Next, the controller 80 detects any displacement of a position of gravity between the effective region (for example, circle 62) of the wavefront compensation device 72 set on the wavefront sensor 73 and the light reception region (wavefront measurement region) of the index pattern image (for example, Hartmann image 61) received by the wavefront sensor 73. The controller 80 positionally adjusts the jaw rest 610 manually or automatically. In the case where the photographing unit 500 is configured to be movable relative to the eye E, the controller 80 may move the photographing unit 500 so that the displacement information stays in a range of tolerance. A light deflector which changes an advancing direction of measured light flux may be provided in the optical path of the detection optical system 110 and driven to optically adjust the positional relationship. These steps are suggested to correct any displacement generated between the circle 62 and the Hartmann image 61 whenever the eye E and the photographing unit 500 are misaligned relative to each other.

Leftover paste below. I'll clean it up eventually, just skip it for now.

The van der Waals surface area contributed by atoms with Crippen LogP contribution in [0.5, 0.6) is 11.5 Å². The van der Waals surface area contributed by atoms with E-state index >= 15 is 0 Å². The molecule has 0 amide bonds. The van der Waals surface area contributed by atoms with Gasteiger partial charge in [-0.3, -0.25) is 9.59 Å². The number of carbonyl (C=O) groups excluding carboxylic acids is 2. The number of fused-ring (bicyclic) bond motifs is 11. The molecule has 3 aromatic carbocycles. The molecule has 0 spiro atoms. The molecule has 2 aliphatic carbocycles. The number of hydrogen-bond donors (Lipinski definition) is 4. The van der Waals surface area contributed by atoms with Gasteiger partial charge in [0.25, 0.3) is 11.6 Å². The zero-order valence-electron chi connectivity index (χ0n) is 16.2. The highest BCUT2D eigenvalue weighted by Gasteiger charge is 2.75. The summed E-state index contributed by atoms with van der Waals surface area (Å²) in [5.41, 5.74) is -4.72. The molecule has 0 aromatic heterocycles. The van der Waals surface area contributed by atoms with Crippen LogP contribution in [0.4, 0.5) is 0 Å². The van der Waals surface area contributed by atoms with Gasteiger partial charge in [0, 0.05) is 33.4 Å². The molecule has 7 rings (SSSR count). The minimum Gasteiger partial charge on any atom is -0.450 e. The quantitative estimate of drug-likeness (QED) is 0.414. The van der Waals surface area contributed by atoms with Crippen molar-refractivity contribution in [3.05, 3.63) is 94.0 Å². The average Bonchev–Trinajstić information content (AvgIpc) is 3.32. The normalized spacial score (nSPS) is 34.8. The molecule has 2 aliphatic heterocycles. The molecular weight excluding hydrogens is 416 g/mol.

The controller 80 determines whether the region formed by the circle 62 is staying in the region formed by the Hartmann image outer periphery 61 b. In the case where the region formed by the circle 62 fails to stay within the region formed by the Hartmann image outer periphery 61 b, the controller 80 adjusts relative positions of the eye E and the photographing unit 500. While the region formed by the circle 62 is staying in the region formed by the Hartmann image outer periphery 61 b, the controller 80 detects the wavefront aberration of the examinee's eye E based on the detection result of the wavefront sensor 73 and starts to photograph the fundus using the fundus photographing optical system 100.